The Persius Duskywing is difficult to distinguish from the species, E. afranius. Refer to the species discussion for E. afranius for details.
Scudder (1889b) gives the only description. The egg has 10-14 ribs, with usually 11 or 12, and is pale yellowish green. The mature larval head is variable in colour but is usually reddish brown with pale, inconspicuous vertical streaks. The body is pale green with numerous white spots.
Specimens from the northern half of BC are probably subspecies borealis Cary, 1907 (TL: "mouth North Nahanni River, Mckenzie"). Placement of the southern populations awaits a thorough knowledge of the foodplants in BC and of the relationship of southeastern BC populations to the Thermopsis-feeding subspecies, fredericki Freeman, 1943, described from SD. In southern BC specimens, the wing pattern contrasts more with the ground colour than in northern populations. We did not attempt to map the putative subspecies ranges.
The name Erynnis is derived from the Erinnyes or Furies who harried wrongdoers (Emmet 1991). Schrank used the generic name for all skippers, and used it to describe the erratic flight characteristic of skippers, as though they were avoiding the Furies. The Erinnyes sprang from the dark, thus the common name "duskywings" in reference to the dark wings. Scudder (1889b) was the first to use the name "duskywings" for the genus.
This and the remaining genera of the Pyrginae have rounded forewing tips, short discal cells, inconspicuous antennal tips, and porrect palpi. The genus Erynnis is distinguished by the mottled black background of the wings, hence the common name "duskywings". This Holarctic genus contains 17 Nearctic and 5 Palearctic species. Five species are found in BC. Closely related genera are all Neotropical. The larvae of this genus have been recorded as feeding on Quercus, Salix, Populus, Ceanothus, and Fabaceae. The various BC species cover this wide range of foodplant preferences, but individual species are restricted to one or a few closely related foodplants. Burns (1964) wrote the definitive work on the genus. Reference to Lindsey et al. (1931) is necessary for drawings of male genitalia, the only reliable structures for distinguishing most species. The shape of the left valve is the critical characteristic.
Adults fly from early May to late June, with peak flight depending on elevation and latitude. Eggs are laid singly on the upper surface of foodplant leaves, hatch within the week, and develop into mature larvae by late July. Mature larvae overwinter and pupate the following spring (Scudder 1889b). Scudder reported a partial second brood in some areas of New England. Burns (1964) reports that the species is univoltine everywhere in its range except California and Oregon. In BC there is only one brood per year. Scudder (1889b) recorded various Salix and Populus species as foodplants. In Arizona, Burns (1964) recorded several ovipositions and partial rearings of "persius" on Thermopsis rhombifolia var. montana. In Saskatchewan, Hooper (1973) found adults associated with Thermopsis rhombifolia and Oxytropis sp., and seldom near Salix. Observations of oviposition by J. Pelham (pers. comm.) indicate that Lupinus arcticus is the foodplant in most of Washington. If southern Rocky Mountain persius are monophagous on Thermopsis sp., as maintained by Ferris and Brown (1981), then there must be a sharp change to another foodplant in BC, as Thermopsis is found only in southeastern BC. Lupinus species appear to be the most likely foodplants in BC.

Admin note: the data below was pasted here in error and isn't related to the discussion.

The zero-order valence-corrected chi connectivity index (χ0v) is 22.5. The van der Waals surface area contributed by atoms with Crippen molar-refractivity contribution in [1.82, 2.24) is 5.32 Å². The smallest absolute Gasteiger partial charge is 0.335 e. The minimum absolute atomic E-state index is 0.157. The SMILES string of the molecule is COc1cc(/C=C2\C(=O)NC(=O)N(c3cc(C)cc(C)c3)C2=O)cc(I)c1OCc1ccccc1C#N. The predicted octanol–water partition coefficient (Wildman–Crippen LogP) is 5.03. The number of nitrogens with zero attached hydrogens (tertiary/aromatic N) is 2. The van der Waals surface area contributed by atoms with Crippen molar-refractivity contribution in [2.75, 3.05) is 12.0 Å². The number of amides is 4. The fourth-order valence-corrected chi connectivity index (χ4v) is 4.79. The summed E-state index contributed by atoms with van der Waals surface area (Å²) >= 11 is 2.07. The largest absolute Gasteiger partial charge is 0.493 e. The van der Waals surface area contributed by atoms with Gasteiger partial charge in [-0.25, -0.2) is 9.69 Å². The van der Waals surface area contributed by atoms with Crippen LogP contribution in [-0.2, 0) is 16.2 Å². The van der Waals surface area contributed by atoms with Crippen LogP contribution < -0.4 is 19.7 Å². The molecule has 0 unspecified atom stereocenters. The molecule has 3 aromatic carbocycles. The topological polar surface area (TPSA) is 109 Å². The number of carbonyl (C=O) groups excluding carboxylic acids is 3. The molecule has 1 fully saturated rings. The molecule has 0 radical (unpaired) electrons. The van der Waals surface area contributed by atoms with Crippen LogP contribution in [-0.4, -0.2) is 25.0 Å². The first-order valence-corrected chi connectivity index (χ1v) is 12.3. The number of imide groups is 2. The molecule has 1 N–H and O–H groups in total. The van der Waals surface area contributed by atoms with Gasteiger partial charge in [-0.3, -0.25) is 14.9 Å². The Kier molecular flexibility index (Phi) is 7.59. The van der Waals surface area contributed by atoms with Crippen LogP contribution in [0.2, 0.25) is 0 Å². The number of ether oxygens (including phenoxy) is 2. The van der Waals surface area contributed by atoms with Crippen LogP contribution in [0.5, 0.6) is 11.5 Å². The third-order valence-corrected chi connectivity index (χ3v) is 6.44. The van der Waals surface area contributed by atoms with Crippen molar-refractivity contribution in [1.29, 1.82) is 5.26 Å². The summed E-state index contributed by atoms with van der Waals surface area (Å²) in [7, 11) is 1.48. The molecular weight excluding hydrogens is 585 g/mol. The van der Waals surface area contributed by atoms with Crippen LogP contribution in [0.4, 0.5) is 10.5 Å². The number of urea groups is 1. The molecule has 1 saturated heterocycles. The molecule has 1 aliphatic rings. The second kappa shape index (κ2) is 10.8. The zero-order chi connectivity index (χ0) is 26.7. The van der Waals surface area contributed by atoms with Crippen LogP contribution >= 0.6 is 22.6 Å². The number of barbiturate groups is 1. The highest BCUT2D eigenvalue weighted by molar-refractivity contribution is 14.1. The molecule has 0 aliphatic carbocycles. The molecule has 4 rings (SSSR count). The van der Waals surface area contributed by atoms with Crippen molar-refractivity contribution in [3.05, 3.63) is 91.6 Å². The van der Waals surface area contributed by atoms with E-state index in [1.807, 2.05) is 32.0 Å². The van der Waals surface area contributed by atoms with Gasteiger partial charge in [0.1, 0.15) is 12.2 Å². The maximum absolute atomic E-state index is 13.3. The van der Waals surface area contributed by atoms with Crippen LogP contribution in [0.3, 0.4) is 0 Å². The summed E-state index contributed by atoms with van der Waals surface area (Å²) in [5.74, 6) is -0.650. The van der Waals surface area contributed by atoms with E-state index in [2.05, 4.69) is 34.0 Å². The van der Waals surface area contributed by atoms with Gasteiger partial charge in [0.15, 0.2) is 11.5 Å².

As presently understood, the Persius Duskywing is the most widely distributed species of Erynnis in BC, having been recorded in every area but the Queen Charlotte Islands. In the southern part of the province, it is usually found in mid- and high-elevation meadows, but is also taken in lower meadows and along low-elevation streams in association with E. icelus. It is usually associated with Lupinus species.
The Persius Duskywing is found across North America from AK to New England. In CAN the species is not found east of MB. South in the Sierras/Cascades and the Rockies it is found in mountainous regions.
Recommended citation: Author, Date. Page title. In Klinkenberg, Brian. (Editor) 2019. E-Fauna BC:
Electronic Atlas of the Fauna of British Columbia [efauna.bc.ca]. Lab
for Advanced Spatial Analysis, Department of Geography, University of British
Columbia, Vancouver. [Accessed:
2020-06-03 10:25:35 AM]
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